When I was eighteen years old, I decided to become a doctor. My main goal is not to scrutinize why I became a doctor, but I have to say it was a hard path. When I think back on those times, I guess the most difficult thing wasn’t going through horrible anatomy exams, nor those awful days spent studying, but rather noticing lack of empathy between doctors, healthcare professionals and medical students. After a while, I started to feel somewhat numb. And I could understand why everyone around me felt the same: there was this horrible pressure to do things quickly, to take care of 40 patients every morning, to study, to learn new things and, at the same time, to maintain a personal life.
I started to believe everything would get better when I’d become a resident. But after medical school was over, I realized I was completely wrong - I now had two difficult tasks to complete simultaneously: studying and working. On top of exams, presentations and a 40-hour work schedule, we also had to take care of real patients.
I remember clearly my first months as a primary care resident; I had to struggle to keep my sanity while working at full speed and at the same time keeping in mind I was dealing with real people in front of me. These people had problems, they were suffering, sometimes they were scared. And some of my colleagues reported even worse working conditions: they would tell me about their 100-hour work schedule, their nocturnal work in the ER department and how tired they were.
Being a doctor requires endeavoring through a hard path but I’ve found that some things make that path bearable. And reading is definitely one of them. When I was a student, I wasn’t really a fan of non-fiction books. However, over the time I realized that these books helped me understand some important concepts and even remember others I had forgotten. I often return to these books because they help maintain alive the empathy I have towards patients. And that is very important, especially in these difficult and challenging times, when bureaucracy seemingly overwhelms our whole day.
When I started my first year as a real doctor, I was not certain which kind of doctor I wanted to be. In Portugal, after medical school, we are required to spend a whole year rotating through different medical specialties as junior doctors. We usually spend that year trying to figure out what kind of doctor we want to be - surgeons, pathologists or cardiologists, for instance. I always thought I’d become a psychiatrist or a rheumatologist, but I started to feel somewhat lost. I didn’t enjoy the hospital wards and I didn’t like the idea of being a specialist. Plus, I had never enjoyed the emergency room departments nor the complicated techniques. I loved talking to people, understanding their emotions, their stories and the suffering that came with them. However, I kept thinking “I studied so much, I should choose something good for my life. Maybe a place where I could earn good money and have a nice career.” And it seemed as everyone around me felt the same way.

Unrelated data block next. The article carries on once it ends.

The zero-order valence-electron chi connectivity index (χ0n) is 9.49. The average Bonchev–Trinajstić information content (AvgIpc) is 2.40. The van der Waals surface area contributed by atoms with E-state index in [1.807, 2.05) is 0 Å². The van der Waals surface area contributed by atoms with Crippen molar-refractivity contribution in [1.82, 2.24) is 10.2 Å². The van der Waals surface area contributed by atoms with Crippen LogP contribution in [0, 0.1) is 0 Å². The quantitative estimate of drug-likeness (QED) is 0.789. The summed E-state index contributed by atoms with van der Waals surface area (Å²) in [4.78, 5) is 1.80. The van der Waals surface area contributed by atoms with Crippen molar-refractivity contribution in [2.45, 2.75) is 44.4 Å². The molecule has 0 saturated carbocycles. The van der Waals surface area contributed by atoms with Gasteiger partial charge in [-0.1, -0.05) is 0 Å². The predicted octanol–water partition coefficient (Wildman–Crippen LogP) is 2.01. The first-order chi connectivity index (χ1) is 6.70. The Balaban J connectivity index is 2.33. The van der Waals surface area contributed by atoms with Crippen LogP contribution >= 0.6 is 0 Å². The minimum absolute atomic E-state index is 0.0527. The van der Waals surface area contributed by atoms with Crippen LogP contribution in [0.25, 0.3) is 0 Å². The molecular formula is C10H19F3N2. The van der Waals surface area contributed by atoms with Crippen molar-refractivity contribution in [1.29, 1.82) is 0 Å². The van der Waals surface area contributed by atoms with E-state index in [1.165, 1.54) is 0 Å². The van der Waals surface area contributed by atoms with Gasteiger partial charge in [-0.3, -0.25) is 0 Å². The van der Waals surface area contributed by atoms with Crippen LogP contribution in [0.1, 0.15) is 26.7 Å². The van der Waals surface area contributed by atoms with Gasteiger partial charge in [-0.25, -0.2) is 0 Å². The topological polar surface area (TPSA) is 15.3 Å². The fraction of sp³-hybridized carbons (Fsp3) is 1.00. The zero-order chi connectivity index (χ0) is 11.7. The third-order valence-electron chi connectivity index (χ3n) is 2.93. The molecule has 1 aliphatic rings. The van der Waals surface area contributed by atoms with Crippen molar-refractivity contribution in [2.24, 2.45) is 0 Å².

Fortunately, I had some amazing colleagues who helped me to realize what I really wanted. At the same time, I came across with “Being Mortal: Medicine and What Matters in the End”. There are several reasons that make this book so special. Besides being my first non-fiction medical book, it helped me to understand what I wanted. After reading it, I realized I was too focused in treating people, saving them and doing whatever I could to keep them alive, even if that meant unintentionally harming them. I finally understood what I really hated about hospital departments: we were too focused on the disease process. Instead of hearing patients properly, valuing their lives and listening to their choices and opinions, we were doing everything we could to prevent bad outcomes, even if that meant losing our empathy. “Being Mortal” isn’t a plea for assisted death; instead, it raises questions about patients’ autonomy, doctor-patient relationships and patients’ preferences.